Labor Day is celebrated each September to honor the working people of America — not, as many think, to mourn the end of summer.
Labor Day is an opportunity to look at how far labor rights in the U.S. have come, thanks to the work of activists, unionists, strikers, and people who just couldn't keep quiet about injustice in their workplace. And if you know your history, you'll realize that women have played a huge role in making the U.S. a safer, more equitable place to have a job, whether they've been out on picket lines or getting laws passed to protect workers' rights.
The fight isn't over yet. The gender pay gap still exists. Women
remain in need of paid parental leave; the U.S. is one of the rare wealthy countries not to provide it to their citizens by federal law. Executive orders that protected fair pay by federal contractors have been scrapped by the Trump White House, and other reforms protecting workers' rights may be under threat. So now is the time to be inspired by these firebrands of the past who fought for your right to work safely, get paid well and do what you love without anybody else stoping you. This Labor Day, it's time to look at the past to be motivated for the future. Josephine Lowell, a lifelong activist for women's rights at work, partnered with famous social reformer Jane Addams in 1890 to found the National Consumer's League, an organization devoted to improving the conditions and lives of women working across the U.S., particularly in retail. They published a famous White List in newspapers which detailed stores in New York that treated their female workers well; the initial list had only eight names on it. Lucy Parsons was a labor organizer and anarchist who founded the International Working People’s Association in 1883 with her husband Albert Parsons. She wrote many articles about the necessity of striking and direct action and travelled the world advocating workers' rights. She's most known today for her involvement in the Haymarket Affair in 1886 in Chicago, a strike that turned violent when a bomb was thrown, but served as the groundwork for our observance of International Workers' Day on May 1.
Ella Reeve “Mother” Bloor
You've likely heard of
Mother Jones, but another "Mother" to the American labor movement was Ella Reeve. She was a feminist, a reformer, and an advocate for worker's rights, helping Upton Sinclair document the terrible conditions in cattleyards for his book The Jungle by working under the assumed name "Mrs. Richard Bloor" to gather information. A lifelong socialist, she'd also be the first woman in the U.S. to run for state office and would be arrested hundreds of times.
Leonora O'Reilly was one of the
founders of the Women's Trade Union League in 1903, one of the most powerful organizations in American history for the rights of women in the workplace. She worked in a collar factory from the age of 11, and was an amazing speaker about worker's issues, with one newspaper reporting: "No sooner did she begin to speak when her voice, her face, her very personality, told of a sincerity that won admiration. She gained the audience with the beginning of her first sentence." Rosina Tucker, whose parents were formerly enslaved people, was a key figure in the founding of the first African-American workers' union, the Brotherhood of Sleeping Car Porters. Her husband was a porter on a train, and when the union was formed, she operated as a secret liaison, traveling between the homes of members to collect their dues. She'd go on to become a prominent labor organizer and a vital member of the Civil Rights Movement, helping the activist A. Phillip Randolph organize the 1963 March on Washington.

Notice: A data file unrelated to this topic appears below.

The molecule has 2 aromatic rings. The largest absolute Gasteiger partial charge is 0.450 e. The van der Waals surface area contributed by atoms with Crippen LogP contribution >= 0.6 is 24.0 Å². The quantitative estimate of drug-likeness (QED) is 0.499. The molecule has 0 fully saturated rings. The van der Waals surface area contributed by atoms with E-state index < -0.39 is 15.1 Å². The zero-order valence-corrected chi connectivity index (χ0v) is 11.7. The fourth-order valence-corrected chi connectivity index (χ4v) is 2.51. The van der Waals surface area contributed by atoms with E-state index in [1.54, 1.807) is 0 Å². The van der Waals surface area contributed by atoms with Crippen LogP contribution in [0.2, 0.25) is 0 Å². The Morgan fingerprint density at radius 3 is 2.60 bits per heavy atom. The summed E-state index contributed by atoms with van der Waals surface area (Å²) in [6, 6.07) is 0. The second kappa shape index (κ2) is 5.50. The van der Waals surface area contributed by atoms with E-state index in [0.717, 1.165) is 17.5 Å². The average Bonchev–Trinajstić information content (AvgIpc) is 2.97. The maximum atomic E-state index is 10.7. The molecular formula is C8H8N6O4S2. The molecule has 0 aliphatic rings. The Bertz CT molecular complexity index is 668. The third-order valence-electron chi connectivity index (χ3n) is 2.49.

One of the most remarkable strikes in American history,
the uprising of garment workers in New York in 1909, happened because of female unionist and Jewish immigrant Clara Lemlich. When male union members were unwilling to strike, Lemlich is recorded as saying, “I have listened to all the speakers, and I have no further patience for talk. I am a working girl, one of those striking against intolerable conditions. I am tired of listening to speakers who talk in generalities. What we are here for is to decide whether or not to strike. I make a motion that we go out in a general strike." The speech set off a wave of strikes which were about 70 percent female, and Lemlich became an important figure in the labor movement, the fight for suffrage, and in helping people survive the Great Depression. Luisa Moreno had left behind her wealthy Guatemalan family to come to the U.S. in 1928 and found the passion of her life: the cause of labor rights. She became an organizer for the American Federation of Labor as an organizer in 1935, and rapidly rose to be one of the most important labor activists in America, helping to organize workers at plants, factories and farms across the U.S. She was deported to Guatemala in 1950 for her Communist beliefs.
"Over the last 10 years, when organized labor has been suffering setbacks across the country, Hattie Canty's union (she is president of Local 226) which represents hotel workers — cocktail waitresses, dishwashers, fry cooks, maids and so forth — in nearly all of Las Vegas's major casino hotels, has more than doubled its membership,"
wrote the . Canty took a job as a maid to support her children in 1975, joined the union, became its president in 1990, and would New Yorker in 1996 lead the longest strike in US history, lasting six years, four months and 10 days.
Women have a long history of fighting for workers' rights in this country and across the world. This Labor Day, remember the women who have fought for our rights to safe and equitable working conditions.